View Full Version : Great, Compassionate

September 17th, 2014, 12:51 AM
So I'm thinking of writing a novel including the Bodhisattva Kuanyin (Guanyin) as a recurring character. I wrote this in class as a possible opening to said novel, and I wanted to know what you all thought? Thanks :)

Of course, the bodhisattvas had walked the Earth since before the fall had occurred. They watched the world stir and settle, watched the humans become less and less devoted, less and less pure. And of course they guarded the faithful, guiding them as much as possible though the world was dark, though the nights grew cold and the days grew hot. Some found their way to monasteries, to abbies, to churches or temples, and helped to raise the faithful to enlightenment, however hard it had become. Others took to the streets and preached to the poor, to the hungry, speaking softly and lifting those who would listen from their gaunt-faced reveries for as long as they were able. And then, then there were those who went quiet.
Kuanyin, the bodhisattva great and compassionate, never became less powerful as the years advanced. No matter what came to her, her heart could only expand. Could only glow with all the compassion she had inside of her, the very compassion that bound her to the earth itself. Many times she walked the streets, damping her halo as she could, smiling the secretive smile of one who is undeniably good. And she forgave people as she walked, for it was all she could do in such a world. She forgave those babbling drunks, looking through their bloodshot eyes and thinking through their hazy minds and forgiving them to their very cores for all they had fallen from, all they had let slip through their fingers. She forgave those hard-eyed businessmen, feeling the ache where their humanity had slipped from their souls, eroded by the churning sea of information, of competition. She forgave those women with bruises on their cheeks, with tired eyes, empty eyes, filled with sadness and shame and irreplaceable love, she held their hearts in her long fingers and healed and nursed them as she was able. She forgave any and all who sought her, who sought anything, and the world became no lighter and still trees fell and power grew and there was worry and toil. And yet those forgiven, those touched by her great aura saw everything all at once, as if the world were new, and Kuanyin saw this as she walked and she thought of the good there was.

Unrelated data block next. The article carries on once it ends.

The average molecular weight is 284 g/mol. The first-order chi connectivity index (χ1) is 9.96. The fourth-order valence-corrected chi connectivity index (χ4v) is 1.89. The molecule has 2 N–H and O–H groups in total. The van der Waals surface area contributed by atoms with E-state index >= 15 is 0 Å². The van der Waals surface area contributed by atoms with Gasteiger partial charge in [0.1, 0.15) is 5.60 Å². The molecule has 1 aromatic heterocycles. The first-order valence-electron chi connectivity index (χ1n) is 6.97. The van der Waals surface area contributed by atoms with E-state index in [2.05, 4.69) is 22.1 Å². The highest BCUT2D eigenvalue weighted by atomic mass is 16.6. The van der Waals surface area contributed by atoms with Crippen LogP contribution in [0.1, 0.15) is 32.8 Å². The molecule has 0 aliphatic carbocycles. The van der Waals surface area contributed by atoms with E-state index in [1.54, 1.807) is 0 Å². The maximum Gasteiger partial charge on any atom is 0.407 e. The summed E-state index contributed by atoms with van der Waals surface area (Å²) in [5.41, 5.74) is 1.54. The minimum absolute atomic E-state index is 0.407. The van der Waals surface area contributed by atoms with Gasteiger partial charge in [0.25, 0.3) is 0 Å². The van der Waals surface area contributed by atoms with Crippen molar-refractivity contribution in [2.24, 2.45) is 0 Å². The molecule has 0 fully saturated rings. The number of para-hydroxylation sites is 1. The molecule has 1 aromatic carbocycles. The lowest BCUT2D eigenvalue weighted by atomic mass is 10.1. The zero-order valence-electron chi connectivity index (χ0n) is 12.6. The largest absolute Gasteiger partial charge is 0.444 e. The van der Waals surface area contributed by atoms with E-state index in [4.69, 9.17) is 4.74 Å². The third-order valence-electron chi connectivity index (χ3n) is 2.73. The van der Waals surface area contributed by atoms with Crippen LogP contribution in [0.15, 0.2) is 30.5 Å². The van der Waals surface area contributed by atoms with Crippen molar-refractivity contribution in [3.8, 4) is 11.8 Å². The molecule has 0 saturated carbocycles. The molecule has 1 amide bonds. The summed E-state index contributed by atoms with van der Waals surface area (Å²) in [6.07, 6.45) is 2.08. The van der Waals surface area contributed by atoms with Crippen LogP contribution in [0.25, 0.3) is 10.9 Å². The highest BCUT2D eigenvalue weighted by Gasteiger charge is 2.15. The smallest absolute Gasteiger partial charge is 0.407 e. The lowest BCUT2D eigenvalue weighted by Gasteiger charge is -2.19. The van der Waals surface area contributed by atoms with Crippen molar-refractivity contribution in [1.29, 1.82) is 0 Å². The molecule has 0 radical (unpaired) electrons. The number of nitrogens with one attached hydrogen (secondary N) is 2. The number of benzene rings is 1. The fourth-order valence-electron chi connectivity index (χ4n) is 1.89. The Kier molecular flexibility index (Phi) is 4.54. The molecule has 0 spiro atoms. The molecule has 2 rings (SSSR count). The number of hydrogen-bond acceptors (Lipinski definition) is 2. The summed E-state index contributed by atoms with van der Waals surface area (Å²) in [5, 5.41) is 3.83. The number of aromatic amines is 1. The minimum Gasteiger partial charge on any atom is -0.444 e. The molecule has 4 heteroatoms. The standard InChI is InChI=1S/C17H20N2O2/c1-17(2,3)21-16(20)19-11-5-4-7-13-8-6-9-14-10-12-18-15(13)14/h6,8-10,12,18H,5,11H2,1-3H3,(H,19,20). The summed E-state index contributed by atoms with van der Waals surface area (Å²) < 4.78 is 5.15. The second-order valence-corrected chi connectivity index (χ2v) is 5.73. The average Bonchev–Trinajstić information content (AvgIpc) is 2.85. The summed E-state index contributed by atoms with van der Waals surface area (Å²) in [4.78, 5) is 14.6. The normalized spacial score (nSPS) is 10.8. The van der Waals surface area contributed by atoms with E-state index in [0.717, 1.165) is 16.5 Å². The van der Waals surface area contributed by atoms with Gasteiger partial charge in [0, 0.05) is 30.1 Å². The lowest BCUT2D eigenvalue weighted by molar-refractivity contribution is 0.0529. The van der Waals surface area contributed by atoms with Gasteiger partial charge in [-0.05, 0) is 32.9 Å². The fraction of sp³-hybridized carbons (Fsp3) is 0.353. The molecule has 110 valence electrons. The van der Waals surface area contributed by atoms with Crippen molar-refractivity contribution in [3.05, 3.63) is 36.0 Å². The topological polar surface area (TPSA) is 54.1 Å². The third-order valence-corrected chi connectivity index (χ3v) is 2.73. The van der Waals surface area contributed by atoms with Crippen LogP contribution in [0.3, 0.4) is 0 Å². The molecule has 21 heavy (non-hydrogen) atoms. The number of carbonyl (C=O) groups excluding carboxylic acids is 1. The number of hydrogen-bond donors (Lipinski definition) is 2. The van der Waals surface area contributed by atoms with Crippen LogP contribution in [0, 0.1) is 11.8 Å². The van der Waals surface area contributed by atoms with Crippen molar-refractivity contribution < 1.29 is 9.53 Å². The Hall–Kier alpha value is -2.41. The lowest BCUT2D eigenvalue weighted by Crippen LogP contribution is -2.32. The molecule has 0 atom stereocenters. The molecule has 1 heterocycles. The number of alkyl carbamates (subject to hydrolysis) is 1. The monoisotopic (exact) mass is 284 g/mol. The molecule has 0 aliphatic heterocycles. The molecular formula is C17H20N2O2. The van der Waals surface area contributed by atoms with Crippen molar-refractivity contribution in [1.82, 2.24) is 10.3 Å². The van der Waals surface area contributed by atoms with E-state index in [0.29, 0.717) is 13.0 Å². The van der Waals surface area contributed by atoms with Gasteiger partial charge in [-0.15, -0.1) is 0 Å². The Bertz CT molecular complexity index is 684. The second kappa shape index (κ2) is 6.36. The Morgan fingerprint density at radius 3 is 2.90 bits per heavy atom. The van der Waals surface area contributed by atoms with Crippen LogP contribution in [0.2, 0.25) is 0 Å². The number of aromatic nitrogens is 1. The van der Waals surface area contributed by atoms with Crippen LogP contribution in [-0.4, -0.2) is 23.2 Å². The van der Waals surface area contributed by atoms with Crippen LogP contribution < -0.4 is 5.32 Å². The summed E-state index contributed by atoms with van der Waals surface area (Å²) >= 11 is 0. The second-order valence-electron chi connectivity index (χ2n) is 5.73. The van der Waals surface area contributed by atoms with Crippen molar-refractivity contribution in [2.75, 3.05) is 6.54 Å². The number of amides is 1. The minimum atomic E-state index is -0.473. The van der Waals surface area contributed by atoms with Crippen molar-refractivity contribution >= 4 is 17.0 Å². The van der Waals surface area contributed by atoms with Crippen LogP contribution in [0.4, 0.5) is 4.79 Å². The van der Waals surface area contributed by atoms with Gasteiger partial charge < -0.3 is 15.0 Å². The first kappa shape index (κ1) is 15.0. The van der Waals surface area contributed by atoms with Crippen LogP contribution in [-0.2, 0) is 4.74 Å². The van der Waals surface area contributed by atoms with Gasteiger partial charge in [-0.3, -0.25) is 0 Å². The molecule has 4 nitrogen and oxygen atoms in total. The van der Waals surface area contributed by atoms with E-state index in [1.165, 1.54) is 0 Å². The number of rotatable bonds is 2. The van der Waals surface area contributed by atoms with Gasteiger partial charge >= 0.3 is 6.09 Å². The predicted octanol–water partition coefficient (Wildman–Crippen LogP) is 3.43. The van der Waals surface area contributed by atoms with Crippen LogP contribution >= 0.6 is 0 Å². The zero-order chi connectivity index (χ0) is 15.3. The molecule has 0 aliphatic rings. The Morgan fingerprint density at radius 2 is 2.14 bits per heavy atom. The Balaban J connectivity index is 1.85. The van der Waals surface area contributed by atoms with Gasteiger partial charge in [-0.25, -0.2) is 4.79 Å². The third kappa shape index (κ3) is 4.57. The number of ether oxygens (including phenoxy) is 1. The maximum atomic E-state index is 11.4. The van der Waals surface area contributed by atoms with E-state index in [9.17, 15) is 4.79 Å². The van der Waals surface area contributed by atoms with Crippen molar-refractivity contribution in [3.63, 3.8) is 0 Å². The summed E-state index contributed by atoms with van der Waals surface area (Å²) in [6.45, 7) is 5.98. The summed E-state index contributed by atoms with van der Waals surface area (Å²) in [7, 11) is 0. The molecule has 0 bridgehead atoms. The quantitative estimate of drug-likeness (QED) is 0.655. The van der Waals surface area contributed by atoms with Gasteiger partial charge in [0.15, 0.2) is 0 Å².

K. Altan
September 17th, 2014, 04:47 AM
Great start! I was confused as to what a bodhisattva was so I had to look that up. I don't think a lot of people actually know what that is, so you might want to explain that and set the scene a little more for the reader. If a reader is clueless, he/she tends to lose interest. Otherwise, great use of description. The character is conveyed well. This is really well-written. :)

September 18th, 2014, 09:54 PM
I agree with the above post, I had no idea what/who Bodhisattva Kuanyin was and so I was confused to begin with. Upon reading it for a second time though I understood it much better. Perhaps a page before the start of the book explaining what a Bodhisattva is otherwise you are going to have a lot of confused readers who will be turned off of the book as a result.
With regards to the rest of the book, this intro posted here has no direction to begin with. We learn alot of useful and important background information but the stroy hasn't started yet. We also have heard of 'the fall' but we know nothing else of it. Could you intertwine these two so that we gain an understanding of the fall (assuming that it is key to the story) plus the background on Bodhisattva Kuanyin to perhaps give some direction to the story.
I liked the start though and it is nothing like I have ever read before so I would be interested to where you take this and how the rest of it plans out.

September 19th, 2014, 02:36 AM
I agree with the other posters. There is no story here, just broad generalizations of the setting in a story. Don't tell us about these things, show them to us.